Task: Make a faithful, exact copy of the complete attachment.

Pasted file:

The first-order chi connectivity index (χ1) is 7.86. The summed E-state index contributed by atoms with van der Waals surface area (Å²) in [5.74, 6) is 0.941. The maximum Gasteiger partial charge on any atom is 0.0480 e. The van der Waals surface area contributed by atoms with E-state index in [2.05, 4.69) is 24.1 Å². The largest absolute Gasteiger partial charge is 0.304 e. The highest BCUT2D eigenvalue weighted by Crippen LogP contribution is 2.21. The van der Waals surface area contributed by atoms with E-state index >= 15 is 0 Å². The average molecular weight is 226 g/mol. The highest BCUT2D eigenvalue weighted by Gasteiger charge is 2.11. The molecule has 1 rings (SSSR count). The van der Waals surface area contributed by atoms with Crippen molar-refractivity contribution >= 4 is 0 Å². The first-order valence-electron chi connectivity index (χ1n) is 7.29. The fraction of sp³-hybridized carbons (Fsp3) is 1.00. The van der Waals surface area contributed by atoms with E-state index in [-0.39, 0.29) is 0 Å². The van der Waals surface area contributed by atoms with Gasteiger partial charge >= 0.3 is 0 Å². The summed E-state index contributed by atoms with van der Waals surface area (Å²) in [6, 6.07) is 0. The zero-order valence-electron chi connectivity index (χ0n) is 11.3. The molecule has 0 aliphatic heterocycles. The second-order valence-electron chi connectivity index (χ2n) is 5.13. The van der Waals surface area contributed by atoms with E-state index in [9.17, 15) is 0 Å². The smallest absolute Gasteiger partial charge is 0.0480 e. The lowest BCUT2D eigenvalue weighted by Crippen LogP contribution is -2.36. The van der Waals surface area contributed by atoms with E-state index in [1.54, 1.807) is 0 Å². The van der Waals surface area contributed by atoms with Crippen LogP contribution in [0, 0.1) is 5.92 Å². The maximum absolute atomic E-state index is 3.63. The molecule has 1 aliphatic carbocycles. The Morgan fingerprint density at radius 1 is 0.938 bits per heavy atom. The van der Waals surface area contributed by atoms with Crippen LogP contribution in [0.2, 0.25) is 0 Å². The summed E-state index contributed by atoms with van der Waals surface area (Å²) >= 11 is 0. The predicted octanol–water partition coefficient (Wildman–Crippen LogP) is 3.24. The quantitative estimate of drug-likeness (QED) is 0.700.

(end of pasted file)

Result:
The first-order chi connectivity index (χ1) is 7.86. The summed E-state index contributed by atoms with van der Waals surface area (Å²) in [5.74, 6) is 0.941. The maximum Gasteiger partial charge on any atom is 0.0480 e. The van der Waals surface area contributed by atoms with E-state index in [2.05, 4.69) is 24.1 Å². The largest absolute Gasteiger partial charge is 0.304 e. The highest BCUT2D eigenvalue weighted by Crippen LogP contribution is 2.21. The van der Waals surface area contributed by atoms with E-state index >= 15 is 0 Å². The average molecular weight is 226 g/mol. The highest BCUT2D eigenvalue weighted by Gasteiger charge is 2.11. The molecule has 1 rings (SSSR count). The van der Waals surface area contributed by atoms with Crippen molar-refractivity contribution >= 4 is 0 Å². The first-order valence-electron chi connectivity index (χ1n) is 7.29. The fraction of sp³-hybridized carbons (Fsp3) is 1.00. The van der Waals surface area contributed by atoms with E-state index in [-0.39, 0.29) is 0 Å². The van der Waals surface area contributed by atoms with Gasteiger partial charge >= 0.3 is 0 Å². The summed E-state index contributed by atoms with van der Waals surface area (Å²) in [6, 6.07) is 0. The zero-order valence-electron chi connectivity index (χ0n) is 11.3. The molecule has 0 aliphatic heterocycles. The second-order valence-electron chi connectivity index (χ2n) is 5.13. The van der Waals surface area contributed by atoms with E-state index in [9.17, 15) is 0 Å². The smallest absolute Gasteiger partial charge is 0.0480 e. The lowest BCUT2D eigenvalue weighted by Crippen LogP contribution is -2.36. The van der Waals surface area contributed by atoms with E-state index in [1.54, 1.807) is 0 Å². The van der Waals surface area contributed by atoms with Crippen LogP contribution in [0, 0.1) is 5.92 Å². The maximum absolute atomic E-state index is 3.63. The molecule has 1 aliphatic carbocycles. The Morgan fingerprint density at radius 1 is 0.938 bits per heavy atom. The van der Waals surface area contributed by atoms with Crippen LogP contribution in [0.2, 0.25) is 0 Å². The summed E-state index contributed by atoms with van der Waals surface area (Å²) >= 11 is 0. The predicted octanol–water partition coefficient (Wildman–Crippen LogP) is 3.24. The quantitative estimate of drug-likeness (QED) is 0.700.